What is the Magic of Paul O'Grady?
It was the Yule log and flip-flops that did it.
In Paul O’Grady’s Christmas Day show, repeated today on Boom Radio in a novel Easter tribute, he told of the struggle of eating (producer) Malcolm’s mum’s mince pies:
“If you’ve got a mouthful of veneers, you’d ‘ad it - know what I mean – and I remember her Yule log from three years ago. Someone round here - who was wearing flip flops at the time…”. (Pic Emilie Sandy)
He could have carried on with mince pies – but he moved to 'Yule log' - peculiar and better in an anecdote. Similarly, the gratuitous flip-flops. He was painting colourful, relatable pictures - instinctively.
Someone suggested to me the other day that maybe we radio folk get a little too obsessed with the words we choose and how we frame things. But words are all we have - and delivery. Yes, some of the greats break the rules – but they’ve already made it. We’re all just trying now to do our best to grow our audience inch-by-inch in the most competitive radio industry ever.
Paul got a black-and-white picture and coloured it deftly with his pastel paints. Just as Terry Wogan described his BBC boss ‘collecting the milk bottles….in that disgusting dressing gown and that air of shabby gentility that characterises the BBC’s executives’. Or Jane Garvey recalling the stabilisers being removed from her bike in 1969 and being rewarded with a ‘chunk of Fry’s Chocolate Crème’.
As ever, we don’t need anything over-seasoned like a sixth form essay. Just a couple of the right words can change a link from functional to memorable - and arouse emotion or relatability. Even on the tightest formats.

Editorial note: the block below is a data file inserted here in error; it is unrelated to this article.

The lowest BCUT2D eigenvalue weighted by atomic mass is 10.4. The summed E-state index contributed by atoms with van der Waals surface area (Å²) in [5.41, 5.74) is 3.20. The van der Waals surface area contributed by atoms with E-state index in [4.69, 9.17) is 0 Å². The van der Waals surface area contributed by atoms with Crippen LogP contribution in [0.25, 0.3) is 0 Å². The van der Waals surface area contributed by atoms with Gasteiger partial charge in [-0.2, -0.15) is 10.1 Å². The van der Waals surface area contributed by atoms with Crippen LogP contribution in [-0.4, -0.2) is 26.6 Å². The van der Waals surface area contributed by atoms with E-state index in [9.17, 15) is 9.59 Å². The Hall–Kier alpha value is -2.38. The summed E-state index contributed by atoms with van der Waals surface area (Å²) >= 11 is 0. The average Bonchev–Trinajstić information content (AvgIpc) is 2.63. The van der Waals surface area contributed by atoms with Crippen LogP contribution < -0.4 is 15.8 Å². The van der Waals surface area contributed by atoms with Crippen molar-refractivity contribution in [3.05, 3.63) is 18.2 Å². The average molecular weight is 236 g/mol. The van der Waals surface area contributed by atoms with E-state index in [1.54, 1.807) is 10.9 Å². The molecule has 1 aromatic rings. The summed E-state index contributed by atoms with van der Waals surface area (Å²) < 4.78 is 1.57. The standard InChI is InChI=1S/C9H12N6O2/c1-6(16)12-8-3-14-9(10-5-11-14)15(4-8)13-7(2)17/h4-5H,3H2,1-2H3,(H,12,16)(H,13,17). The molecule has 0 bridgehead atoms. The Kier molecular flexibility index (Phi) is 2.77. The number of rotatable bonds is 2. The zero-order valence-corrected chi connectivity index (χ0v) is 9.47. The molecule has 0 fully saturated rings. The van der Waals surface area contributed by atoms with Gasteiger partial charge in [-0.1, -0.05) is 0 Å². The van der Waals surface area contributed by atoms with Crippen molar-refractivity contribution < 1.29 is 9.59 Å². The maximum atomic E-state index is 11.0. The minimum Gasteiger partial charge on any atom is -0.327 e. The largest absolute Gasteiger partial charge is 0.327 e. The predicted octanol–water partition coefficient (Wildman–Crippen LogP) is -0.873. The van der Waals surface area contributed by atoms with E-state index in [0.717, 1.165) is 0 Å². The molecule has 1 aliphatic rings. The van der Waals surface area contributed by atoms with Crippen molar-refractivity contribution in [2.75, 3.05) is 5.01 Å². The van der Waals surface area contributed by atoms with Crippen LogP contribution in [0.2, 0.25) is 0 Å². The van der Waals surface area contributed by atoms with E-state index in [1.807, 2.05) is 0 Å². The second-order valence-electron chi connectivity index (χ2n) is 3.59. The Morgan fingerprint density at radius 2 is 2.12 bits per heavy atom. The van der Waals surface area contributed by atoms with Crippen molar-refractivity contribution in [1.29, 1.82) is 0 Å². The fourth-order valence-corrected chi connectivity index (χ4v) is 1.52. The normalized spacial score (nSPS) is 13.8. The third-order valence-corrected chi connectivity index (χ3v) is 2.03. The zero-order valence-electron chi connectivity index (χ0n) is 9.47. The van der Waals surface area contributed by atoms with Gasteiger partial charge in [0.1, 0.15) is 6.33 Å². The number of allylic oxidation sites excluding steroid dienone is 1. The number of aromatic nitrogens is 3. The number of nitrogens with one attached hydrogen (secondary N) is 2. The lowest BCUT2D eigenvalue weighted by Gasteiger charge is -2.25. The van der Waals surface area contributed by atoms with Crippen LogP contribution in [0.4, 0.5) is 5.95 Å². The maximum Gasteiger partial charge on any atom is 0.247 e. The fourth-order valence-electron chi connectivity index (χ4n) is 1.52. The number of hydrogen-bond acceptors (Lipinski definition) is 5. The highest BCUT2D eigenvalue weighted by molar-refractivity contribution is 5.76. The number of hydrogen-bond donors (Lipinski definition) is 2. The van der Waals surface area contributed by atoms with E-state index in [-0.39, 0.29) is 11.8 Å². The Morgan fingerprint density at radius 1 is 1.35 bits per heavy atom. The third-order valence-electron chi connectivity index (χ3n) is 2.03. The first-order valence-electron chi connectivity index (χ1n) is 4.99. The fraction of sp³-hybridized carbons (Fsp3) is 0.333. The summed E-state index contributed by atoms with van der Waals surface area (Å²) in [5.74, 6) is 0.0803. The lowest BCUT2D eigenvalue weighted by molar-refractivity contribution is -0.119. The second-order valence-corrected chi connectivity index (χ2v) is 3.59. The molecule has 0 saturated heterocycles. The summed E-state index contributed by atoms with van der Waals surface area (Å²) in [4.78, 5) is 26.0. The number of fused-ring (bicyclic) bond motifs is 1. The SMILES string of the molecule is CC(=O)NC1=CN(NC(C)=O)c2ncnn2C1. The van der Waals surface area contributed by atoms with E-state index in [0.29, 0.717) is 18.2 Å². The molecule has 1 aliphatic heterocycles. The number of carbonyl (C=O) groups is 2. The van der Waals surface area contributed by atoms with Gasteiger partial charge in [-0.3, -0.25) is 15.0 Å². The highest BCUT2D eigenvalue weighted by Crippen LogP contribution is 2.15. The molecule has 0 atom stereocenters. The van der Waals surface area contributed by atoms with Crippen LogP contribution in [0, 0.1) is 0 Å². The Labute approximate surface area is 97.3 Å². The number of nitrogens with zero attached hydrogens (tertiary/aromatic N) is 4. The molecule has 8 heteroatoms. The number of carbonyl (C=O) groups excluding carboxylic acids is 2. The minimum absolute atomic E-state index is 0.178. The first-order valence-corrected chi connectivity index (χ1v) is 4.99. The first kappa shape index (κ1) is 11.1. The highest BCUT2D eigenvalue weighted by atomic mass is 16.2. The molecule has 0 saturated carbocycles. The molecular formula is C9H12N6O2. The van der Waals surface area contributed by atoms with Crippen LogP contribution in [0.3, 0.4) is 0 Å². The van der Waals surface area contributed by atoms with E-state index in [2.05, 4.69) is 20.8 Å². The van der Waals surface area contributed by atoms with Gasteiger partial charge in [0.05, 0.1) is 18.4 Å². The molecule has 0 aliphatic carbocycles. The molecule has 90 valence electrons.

What else was special about Paul? He related to his audience and knew them. He'd lived a life, working in the civil service, as a barman and in an abattoir. He knew what it was like to struggle – do a job you hate - and he’d witnessed hardship probably much like the very people to whom we all turn for comfort when life becomes a challenge. It’s a real advantage for any communicator to have lodged in other worlds apart from media.
Paul's programmes were relatable. We could guess that he was deservedly earning decent cash by the end of his amazing life, yet we also felt that he knew what real life was like. When he reached for stories – he did so from a normal listener’s world – a world of aunties and uncles and bay-fronted semis, not headphones, mixing desks and VIP red carpets. You can tell he watched people and listened to them – as the best communicators do.
His show was targeted perfectly at the audience he sought to attract. When he used Muttley to describe Malcolm’s laughter, he did not need to say ‘I’m from your age group’. We knew. He mentioned Wogan because he knew we liked him too.
He was likeable. And to like someone, you have to know them first. We knew Paul – he gave just sufficient of himself on-air and we witnessed more off-air. He was true to himself - authentic - and we knew he cared. And once you know someone cares and are generous in spirit, they can get away with blue murder.
There was light and shade. Amidst the festive daftness, a nod to his love for underdog dogs and to care workers worked wonders.
He also sounded as though he was enjoying himself – and wanted to be there. That probably says a great deal about his ‘long-suffering’ producer Malcolm – and illustrates that those on-air need the right environment to do their best work. Well done, Malcolm.
Too many stations don’t get that. Step forward with pride GHR, whose welcome for Ken Bruce was exemplary and will have served in many ways beyond the PR value. Ken will feel wanted. And - in fairness – Absolute Radio, another from the Bauer stable, also know how to say thanks and goodbye when people are moved on. It's so important.
There’ll never be another Paul O’Grady – but to study his technique is time well spent, whatever format we work on. He was clever and funny - with immaculate delivery.
Following the awful news of Paul’s death, listeners asked to hear his Christmas Day show again on Easter Day on Boom Radio. It attracted record Sunday listening. A festive radio repeat that can deliver significant incremental audience on a balmy Spring day is something very precious.
Our thoughts are with Malcolm and all Paul's friends and family.
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